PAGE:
The frequency-predictability interaction in reading: it depends where you're coming from.

Christopher J. Hand, Sebastien Miellet, Patrick J. O'Donnell, Sara C. Sereno

Research output: Contribution to journalArticlepeer-review

Abstract

A word's frequency of occurrence and its predictability from a prior context are key factors determining how long the eyes remain on that word in normal reading. Past reaction-time and eye movement research can be distinguished by whether these variables, when combined, produce interactive or additive results, respectively. Our study addressed possible methodological limitations of prior experiments. Initial results showed additive effects of frequency and predictability. However, we additionally examined launch site (the distance from the pretarget fixation to the target) to index the extent of parafoveal target processing. Analyses revealed both additive and interactive effects on target fixations, with the nature of the interaction depending on the quality of the parafoveal preview. Target landing position and pretarget fixation time were also considered. Results were interpreted in terms of models of language processing and eye movement control. Our findings with respect to parafoveal preview and fixation time constraints aim to help parameterize eye movement behavior.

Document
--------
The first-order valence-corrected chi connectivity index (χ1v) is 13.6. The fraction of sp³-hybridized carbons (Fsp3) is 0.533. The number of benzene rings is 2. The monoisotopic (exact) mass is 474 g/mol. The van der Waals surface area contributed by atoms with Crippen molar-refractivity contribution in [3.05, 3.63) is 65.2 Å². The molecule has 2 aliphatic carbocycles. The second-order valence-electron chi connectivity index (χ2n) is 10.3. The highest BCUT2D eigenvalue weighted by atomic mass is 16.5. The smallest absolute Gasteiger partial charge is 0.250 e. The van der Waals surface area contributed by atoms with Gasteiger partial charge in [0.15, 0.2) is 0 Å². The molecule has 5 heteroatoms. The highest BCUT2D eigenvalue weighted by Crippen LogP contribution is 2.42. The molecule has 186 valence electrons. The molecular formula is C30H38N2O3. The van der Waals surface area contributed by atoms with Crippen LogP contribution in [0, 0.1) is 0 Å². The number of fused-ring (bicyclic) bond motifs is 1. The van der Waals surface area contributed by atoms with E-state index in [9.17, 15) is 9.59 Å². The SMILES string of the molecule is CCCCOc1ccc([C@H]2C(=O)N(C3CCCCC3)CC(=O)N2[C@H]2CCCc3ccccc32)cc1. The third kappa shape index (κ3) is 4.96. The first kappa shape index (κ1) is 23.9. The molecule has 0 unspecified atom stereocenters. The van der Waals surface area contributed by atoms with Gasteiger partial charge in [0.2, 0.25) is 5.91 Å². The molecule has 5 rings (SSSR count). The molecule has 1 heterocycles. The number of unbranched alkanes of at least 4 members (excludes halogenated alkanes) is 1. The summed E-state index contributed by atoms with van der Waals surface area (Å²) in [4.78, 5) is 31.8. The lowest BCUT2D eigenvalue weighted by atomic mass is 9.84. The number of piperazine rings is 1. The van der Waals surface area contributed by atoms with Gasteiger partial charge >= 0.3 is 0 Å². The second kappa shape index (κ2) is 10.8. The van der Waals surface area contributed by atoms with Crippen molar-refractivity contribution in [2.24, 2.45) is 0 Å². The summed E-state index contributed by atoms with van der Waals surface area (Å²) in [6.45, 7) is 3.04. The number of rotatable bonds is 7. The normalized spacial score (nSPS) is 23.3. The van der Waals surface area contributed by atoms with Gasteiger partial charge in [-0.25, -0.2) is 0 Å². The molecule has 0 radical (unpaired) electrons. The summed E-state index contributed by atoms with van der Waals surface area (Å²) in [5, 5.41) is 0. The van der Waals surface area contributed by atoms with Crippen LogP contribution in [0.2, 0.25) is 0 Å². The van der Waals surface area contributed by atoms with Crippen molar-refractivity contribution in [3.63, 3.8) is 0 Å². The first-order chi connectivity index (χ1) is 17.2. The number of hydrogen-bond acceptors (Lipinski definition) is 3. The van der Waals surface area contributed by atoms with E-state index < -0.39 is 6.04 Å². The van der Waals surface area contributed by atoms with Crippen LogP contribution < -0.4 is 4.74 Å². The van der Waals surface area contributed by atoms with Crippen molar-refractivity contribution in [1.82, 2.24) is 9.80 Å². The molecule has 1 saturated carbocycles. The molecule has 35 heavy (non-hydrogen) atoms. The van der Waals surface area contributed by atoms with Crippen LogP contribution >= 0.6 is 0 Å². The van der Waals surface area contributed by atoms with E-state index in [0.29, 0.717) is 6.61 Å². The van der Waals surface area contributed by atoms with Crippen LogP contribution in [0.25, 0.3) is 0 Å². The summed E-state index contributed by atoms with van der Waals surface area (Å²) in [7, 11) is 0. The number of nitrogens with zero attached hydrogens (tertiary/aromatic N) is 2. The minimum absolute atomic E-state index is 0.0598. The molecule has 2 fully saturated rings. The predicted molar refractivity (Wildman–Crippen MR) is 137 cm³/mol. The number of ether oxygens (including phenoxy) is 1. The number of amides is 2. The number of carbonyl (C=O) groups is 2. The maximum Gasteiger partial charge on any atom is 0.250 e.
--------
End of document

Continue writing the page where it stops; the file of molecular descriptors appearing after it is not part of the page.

Original languageEnglish
Pages (from-to)1294–1313
Number of pages20
JournalJournal of Experimental Psychology: Human Perception and Performance
Volume36
Issue number5
DOIs
Publication statusPublished - 2010

Keywords

  • reading
  • eye movements
  • word frequency
  • contextual predictability
  • launch site

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